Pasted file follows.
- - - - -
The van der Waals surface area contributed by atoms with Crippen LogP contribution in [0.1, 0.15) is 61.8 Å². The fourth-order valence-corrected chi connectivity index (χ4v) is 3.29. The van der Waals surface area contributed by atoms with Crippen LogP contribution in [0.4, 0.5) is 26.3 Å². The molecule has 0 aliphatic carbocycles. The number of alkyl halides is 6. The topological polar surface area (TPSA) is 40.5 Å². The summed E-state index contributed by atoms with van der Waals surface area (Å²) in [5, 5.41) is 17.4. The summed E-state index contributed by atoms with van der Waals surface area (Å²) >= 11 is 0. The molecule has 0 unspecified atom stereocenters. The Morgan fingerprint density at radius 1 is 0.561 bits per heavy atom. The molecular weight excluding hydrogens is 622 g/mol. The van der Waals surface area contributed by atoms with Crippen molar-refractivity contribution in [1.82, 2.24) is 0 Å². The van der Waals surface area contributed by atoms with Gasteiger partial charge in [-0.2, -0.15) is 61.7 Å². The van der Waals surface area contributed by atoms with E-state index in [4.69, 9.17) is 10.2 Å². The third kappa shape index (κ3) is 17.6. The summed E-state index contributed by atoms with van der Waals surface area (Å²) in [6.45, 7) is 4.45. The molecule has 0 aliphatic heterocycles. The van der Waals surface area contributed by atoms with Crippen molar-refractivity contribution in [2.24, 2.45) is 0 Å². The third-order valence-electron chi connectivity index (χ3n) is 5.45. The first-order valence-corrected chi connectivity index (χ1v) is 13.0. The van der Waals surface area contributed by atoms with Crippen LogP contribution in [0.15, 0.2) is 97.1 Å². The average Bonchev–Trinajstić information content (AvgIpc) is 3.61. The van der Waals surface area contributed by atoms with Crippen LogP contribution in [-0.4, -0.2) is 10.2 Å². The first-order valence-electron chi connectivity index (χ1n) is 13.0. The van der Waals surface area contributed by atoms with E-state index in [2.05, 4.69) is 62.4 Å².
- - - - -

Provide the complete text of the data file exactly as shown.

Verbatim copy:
The van der Waals surface area contributed by atoms with Crippen LogP contribution in [0.1, 0.15) is 61.8 Å². The fourth-order valence-corrected chi connectivity index (χ4v) is 3.29. The van der Waals surface area contributed by atoms with Crippen LogP contribution in [0.4, 0.5) is 26.3 Å². The molecule has 0 aliphatic carbocycles. The number of alkyl halides is 6. The topological polar surface area (TPSA) is 40.5 Å². The summed E-state index contributed by atoms with van der Waals surface area (Å²) in [5, 5.41) is 17.4. The summed E-state index contributed by atoms with van der Waals surface area (Å²) >= 11 is 0. The molecule has 0 unspecified atom stereocenters. The Morgan fingerprint density at radius 1 is 0.561 bits per heavy atom. The molecular weight excluding hydrogens is 622 g/mol. The van der Waals surface area contributed by atoms with Crippen molar-refractivity contribution in [1.82, 2.24) is 0 Å². The van der Waals surface area contributed by atoms with Gasteiger partial charge in [-0.2, -0.15) is 61.7 Å². The van der Waals surface area contributed by atoms with E-state index in [4.69, 9.17) is 10.2 Å². The third kappa shape index (κ3) is 17.6. The summed E-state index contributed by atoms with van der Waals surface area (Å²) in [6.45, 7) is 4.45. The molecule has 0 aliphatic heterocycles. The van der Waals surface area contributed by atoms with Crippen molar-refractivity contribution in [2.24, 2.45) is 0 Å². The third-order valence-electron chi connectivity index (χ3n) is 5.45. The first-order valence-corrected chi connectivity index (χ1v) is 13.0. The van der Waals surface area contributed by atoms with Crippen LogP contribution in [0.15, 0.2) is 97.1 Å². The average Bonchev–Trinajstić information content (AvgIpc) is 3.61. The van der Waals surface area contributed by atoms with Crippen LogP contribution in [-0.4, -0.2) is 10.2 Å². The first-order valence-electron chi connectivity index (χ1n) is 13.0. The van der Waals surface area contributed by atoms with E-state index in [2.05, 4.69) is 62.4 Å².